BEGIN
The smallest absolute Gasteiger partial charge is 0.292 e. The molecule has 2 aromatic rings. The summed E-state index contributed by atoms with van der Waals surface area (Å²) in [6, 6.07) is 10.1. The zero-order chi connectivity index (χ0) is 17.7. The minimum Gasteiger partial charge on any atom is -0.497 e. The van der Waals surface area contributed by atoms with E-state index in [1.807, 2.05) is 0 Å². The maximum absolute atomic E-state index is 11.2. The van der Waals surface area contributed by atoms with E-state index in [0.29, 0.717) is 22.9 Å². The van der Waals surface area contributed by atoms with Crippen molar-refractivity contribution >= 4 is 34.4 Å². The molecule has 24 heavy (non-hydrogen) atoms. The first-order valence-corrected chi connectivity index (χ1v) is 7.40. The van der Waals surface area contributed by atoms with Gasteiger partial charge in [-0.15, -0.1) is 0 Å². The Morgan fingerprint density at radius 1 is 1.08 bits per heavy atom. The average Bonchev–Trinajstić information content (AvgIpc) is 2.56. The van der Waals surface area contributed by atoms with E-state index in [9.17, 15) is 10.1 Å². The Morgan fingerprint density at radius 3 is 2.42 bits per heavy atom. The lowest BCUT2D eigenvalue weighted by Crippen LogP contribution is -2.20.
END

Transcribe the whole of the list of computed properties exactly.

The smallest absolute Gasteiger partial charge is 0.292 e. The molecule has 2 aromatic rings. The summed E-state index contributed by atoms with van der Waals surface area (Å²) in [6, 6.07) is 10.1. The zero-order chi connectivity index (χ0) is 17.7. The minimum Gasteiger partial charge on any atom is -0.497 e. The van der Waals surface area contributed by atoms with E-state index in [1.807, 2.05) is 0 Å². The maximum absolute atomic E-state index is 11.2. The van der Waals surface area contributed by atoms with E-state index in [0.29, 0.717) is 22.9 Å². The van der Waals surface area contributed by atoms with Crippen molar-refractivity contribution >= 4 is 34.4 Å². The molecule has 24 heavy (non-hydrogen) atoms. The first-order valence-corrected chi connectivity index (χ1v) is 7.40. The van der Waals surface area contributed by atoms with Gasteiger partial charge in [-0.15, -0.1) is 0 Å². The Morgan fingerprint density at radius 1 is 1.08 bits per heavy atom. The average Bonchev–Trinajstić information content (AvgIpc) is 2.56. The van der Waals surface area contributed by atoms with E-state index in [9.17, 15) is 10.1 Å². The Morgan fingerprint density at radius 3 is 2.42 bits per heavy atom. The lowest BCUT2D eigenvalue weighted by Crippen LogP contribution is -2.20.